In what manner the divine approbation and displeasure were expressed, we are not informed; whether by a celestial fire seizing and consuming the one offering and leaving the other untouched; or by a voice from heaven, declaratory of the mind of God. But we are assured that it was sufficiently notified to the parties themselves. On Abel, undoubtedly, it had the effect which a sense of the favour of God will always produce upon a good mind, a mind which esteems the loving kindness of the Most High more than life; sweet complacency and composure of spirit, "the peace of God which passeth all understanding." On Cain it produceth a very different effect; he was very wroth, "and his countenance fell." Men are often angry when they ought to be grieved; and remorse for their own unworthiness frequently becomes resentment against their innocent neighbours; and not seldom it changes into sullenness, insolence, and rebellion against God himself. Observe the goodness and condescension of God; he vouchsafes to reason with, to warn, and to admonish this peevish, petulant man; and gives encouragement to a better temper and behaviour. "If thou doest well, shalt thou not be accepted?" He promises to support him in his right of primogeniture, unworthy as he was "To thee shall be his desire, and thou shalt rule over him;" but at the same time he points out the danger of persevering in impiety, and of prosecuting his resentments-" If thou doest not well, sin lieth at the door." But the soul, of which envy, malice and revenge have taken possession, is lost to the better feelings of human nature; is deaf to remonstrance, and insensible of kindness. The innocent are simple and unsuspicious; intending no evil, they fear none. Cain, it would appear from the letter of the narration, and the scene where the action is laid, decoyed his brother into solitude, under the mask of familiarity and friendship; "he talked with him," they were in the field. What a horrid aggravation of his guilt! A deed of violence! Murder! a good man's, a brother's murder! Deliberately resolved on, craftily conducted, remorselessly executed! Was man's first disobedience a slight evil, which introduced such desperate wickedness into the world; which transformed man into the most savage of beasts! "He rose up against Abel his brother, and slew him." Now was death for the first time seen; and seen in his ghastliest form! Death before the time! The death of piety and goodness! Death inflicted by violence, and preceded by pain! Death embittered to the sufferer by reflecting on the hand from which it came; the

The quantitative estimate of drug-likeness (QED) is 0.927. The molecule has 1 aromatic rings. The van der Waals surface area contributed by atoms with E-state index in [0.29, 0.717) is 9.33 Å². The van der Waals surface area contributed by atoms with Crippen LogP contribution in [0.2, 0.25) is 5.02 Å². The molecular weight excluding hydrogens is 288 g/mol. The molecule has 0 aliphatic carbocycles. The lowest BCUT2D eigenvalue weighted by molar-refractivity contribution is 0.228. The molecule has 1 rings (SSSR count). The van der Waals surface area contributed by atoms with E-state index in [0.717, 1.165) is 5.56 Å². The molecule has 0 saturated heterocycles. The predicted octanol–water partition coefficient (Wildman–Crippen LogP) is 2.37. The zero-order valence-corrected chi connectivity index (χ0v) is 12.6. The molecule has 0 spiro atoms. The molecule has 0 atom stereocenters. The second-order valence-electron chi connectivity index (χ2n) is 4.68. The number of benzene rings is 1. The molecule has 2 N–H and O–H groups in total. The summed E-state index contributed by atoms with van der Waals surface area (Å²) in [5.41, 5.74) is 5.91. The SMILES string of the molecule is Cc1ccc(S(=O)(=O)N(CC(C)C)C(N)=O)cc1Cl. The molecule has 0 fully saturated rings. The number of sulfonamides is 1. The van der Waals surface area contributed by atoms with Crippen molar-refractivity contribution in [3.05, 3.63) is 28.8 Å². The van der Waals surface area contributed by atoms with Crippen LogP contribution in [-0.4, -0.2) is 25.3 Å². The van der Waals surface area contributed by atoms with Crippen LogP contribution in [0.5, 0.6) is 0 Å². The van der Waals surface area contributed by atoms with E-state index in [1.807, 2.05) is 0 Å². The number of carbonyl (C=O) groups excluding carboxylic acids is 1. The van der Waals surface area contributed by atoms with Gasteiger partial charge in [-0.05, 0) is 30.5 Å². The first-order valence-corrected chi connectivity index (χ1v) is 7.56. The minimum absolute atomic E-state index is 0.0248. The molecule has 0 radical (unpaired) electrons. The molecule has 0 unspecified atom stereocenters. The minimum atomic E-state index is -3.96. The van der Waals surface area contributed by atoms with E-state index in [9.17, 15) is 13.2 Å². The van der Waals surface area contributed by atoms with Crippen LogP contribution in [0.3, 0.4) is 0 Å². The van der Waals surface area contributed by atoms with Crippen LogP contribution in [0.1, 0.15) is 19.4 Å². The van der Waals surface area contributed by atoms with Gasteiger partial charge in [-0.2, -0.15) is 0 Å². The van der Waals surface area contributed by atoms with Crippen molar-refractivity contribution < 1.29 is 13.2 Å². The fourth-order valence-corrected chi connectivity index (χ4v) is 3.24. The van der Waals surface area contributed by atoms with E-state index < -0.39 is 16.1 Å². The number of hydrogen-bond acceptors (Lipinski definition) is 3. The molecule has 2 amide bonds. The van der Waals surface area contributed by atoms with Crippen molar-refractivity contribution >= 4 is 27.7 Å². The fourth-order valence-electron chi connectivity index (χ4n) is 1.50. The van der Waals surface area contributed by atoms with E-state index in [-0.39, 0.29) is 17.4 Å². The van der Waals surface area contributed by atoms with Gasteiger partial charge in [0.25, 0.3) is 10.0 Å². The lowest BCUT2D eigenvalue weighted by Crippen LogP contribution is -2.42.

hand of a brother, the hand which should have supported and protected him, which should have barred the door against the murderer, not borne the fatal instrument itself! At length the feeble eyes close in peace; and the pain of bleeding wounds, and the pangs of fraternal cruelty are felt no more. "The dust returns to the earth as it was, and the spirit unto God who gave it." The spirit returns to God, to see his unclouded face, formerly seen through the medium of natural objects, and of religious services; to understand, and to enjoy the great mystery of the atonement, hitherto known only in a figure. Happy Abel, thus early delivered from the sins and sorrows of a vain world! And thus death, at whatever season, in whatever form, and from whatever quarter it comes, is always unspeakably great gain to a good man.